Threat Research Blog
Smoking Out a DARKSIDE Affiliate’s Supply Chain Software Compromise
Mandiant observed DARKSIDE affiliate UNC2465 accessing at least one victim through a Trojanized software installer downloaded from a legitimate website. While this victim organization detected the intrusion, engaged Mandiant for incident response, and avoided ransomware, others may be at risk.
As reported in the Mandiant post, “Shining a Light on DARKSIDE Ransomware Operations,” Mandiant Consulting has investigated intrusions involving several DARKSIDE affiliates. UNC2465 is one of those DARKSIDE affiliates that Mandiant believes has been active since at least March 2020.
The intrusion that is detailed in this post began on May 18, 2021, which occurred days after the publicly reported shutdown of the overall DARKSIDE program (Mandiant Advantage background). While no ransomware was observed here, Mandiant believes that affiliate groups that have conducted DARKSIDE intrusions may use multiple ransomware affiliate programs and can switch between them at will.
Sometime in May 2021 or earlier, UNC2465 likely Trojanized two software install packages on a CCTV security camera provider website. Mandiant determined the installers were malicious in early June and notified the CCTV company of a potential website compromise, which may have allowed UNC2465 to replace legitimate downloads with the Trojanized ones.
While Mandiant does not suspect many victims were compromised, this technique is being reported for broader awareness. Software supply chain attacks can vary greatly in sophistication, from the recent FireEye-discovered SolarWinds attacks to attacks such as this targeting smaller providers. A software supply chain attack allows a single intrusion to obtain the benefit of access to all of the organizations that run that victim company’s software; in this case, an installer, rather than the software itself, was modified by UNC2465.
In mid-May 2021, Mandiant observed multiple threat actors cite an announcement that appeared to be shared with DARKSIDE RaaS affiliates by the operators of the service. This announcement stated that they lost access to their infrastructure, including their blog, payment, and content distribution network (CDN) servers, and would be closing their service. The post cited law enforcement pressure and pressure from the United States for this decision.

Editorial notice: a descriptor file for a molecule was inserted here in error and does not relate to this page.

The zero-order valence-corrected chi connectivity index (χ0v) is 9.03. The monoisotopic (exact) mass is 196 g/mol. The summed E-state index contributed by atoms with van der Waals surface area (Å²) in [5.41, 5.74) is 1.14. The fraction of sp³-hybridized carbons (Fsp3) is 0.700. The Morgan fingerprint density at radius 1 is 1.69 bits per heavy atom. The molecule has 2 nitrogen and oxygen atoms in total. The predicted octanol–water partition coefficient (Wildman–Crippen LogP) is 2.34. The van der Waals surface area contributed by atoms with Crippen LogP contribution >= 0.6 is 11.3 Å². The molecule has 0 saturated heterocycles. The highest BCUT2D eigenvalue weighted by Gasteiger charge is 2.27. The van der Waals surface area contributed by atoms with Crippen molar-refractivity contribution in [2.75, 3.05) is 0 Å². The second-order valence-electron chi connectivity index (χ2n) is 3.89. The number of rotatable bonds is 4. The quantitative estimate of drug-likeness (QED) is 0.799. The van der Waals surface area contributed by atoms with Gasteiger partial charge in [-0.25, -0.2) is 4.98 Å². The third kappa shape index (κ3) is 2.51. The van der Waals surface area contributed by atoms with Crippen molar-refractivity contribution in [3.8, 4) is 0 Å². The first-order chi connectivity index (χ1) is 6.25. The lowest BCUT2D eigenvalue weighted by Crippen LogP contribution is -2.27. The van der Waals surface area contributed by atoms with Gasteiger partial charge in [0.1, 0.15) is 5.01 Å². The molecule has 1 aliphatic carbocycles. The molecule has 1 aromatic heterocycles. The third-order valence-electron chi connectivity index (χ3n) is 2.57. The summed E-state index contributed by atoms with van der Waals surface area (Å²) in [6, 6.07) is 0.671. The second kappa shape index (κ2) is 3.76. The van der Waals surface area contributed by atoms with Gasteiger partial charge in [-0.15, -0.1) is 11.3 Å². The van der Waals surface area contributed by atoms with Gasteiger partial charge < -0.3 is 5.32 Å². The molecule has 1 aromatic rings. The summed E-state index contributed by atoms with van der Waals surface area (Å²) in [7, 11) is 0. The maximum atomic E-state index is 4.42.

Multiple users on underground forums have since come forward claiming to be unpaid DARKSIDE affiliates, and in some cases privately provided evidence to forum administrators who confirmed that their claims were legitimate. There are some actors who have speculated that the DARKSIDE operator’s decision to close could be an exit scam. While we have not seen evidence suggesting that the operators of the DARKSIDE service have resumed operations, we anticipate that at least some of the former affiliates of the DARKSIDE service will likely identify different ransomware or malware offerings to use within their own operations.
Notably, Mandiant has continued to observe a steady increase in the number of publicly named victims on ransomware shaming sites within the past month. Despite the recent ban of ransomware-related posts within underground forums, threat actors can still leverage private chats and connections to identify ransomware services. As one example, in mid-May 2021, the operator of the SODINOKIBI (aka REvil) RaaS indicated that multiple affiliates from other RaaS platforms that had shut down were switching to their service. Based on the perceived profitability of these operations, it is almost certain that numerous threat actors will continue to conduct widespread ransomware operations for the foreseeable future.
In June 2021, Mandiant Consulting was engaged to respond to an intrusion. During analysis, Mandiant determined the initial vector was a trojanized security camera PVR installer from a legitimate website. Mandiant attributed the overall intrusion activity to DARKSIDE affiliate UNC2465 due to continued use of infrastructure and tooling since October 2020.
On May 18, 2021, a user in the affected organization browsed to the Trojanized link and downloaded the ZIP. Upon installing the software, a chain of downloads and scripts were executed, leading to SMOKEDHAM and later NGROK on the victim’s computer. Additional malware use such as BEACON, and lateral movement also occurred. Mandiant believes the Trojanized software was available from May 18, 2021, through June 8, 2021.
Pivoting on the slightly modified, but benign, MSHTA.exe application in VirusTotal, Mandiant identified a second installer package with the MD5 hash, e9ed774517e129a170cdb856bd13e7e8 (SVStation_Win64-B118.104.22.168.exe), from May 26, 2021, which also connects out the same URL as the Trojanized SmartPSS installer.
Supply Chain Intrusion Cycle
Figure 1: Intrusion cycle
Phase 1: Trojanized Installer Download
Mandiant Consulting observed the Trojanized installer downloaded on a Windows workstation after the user visited a legitimate site that the victim organization had used before.
The downloaded file was extracted to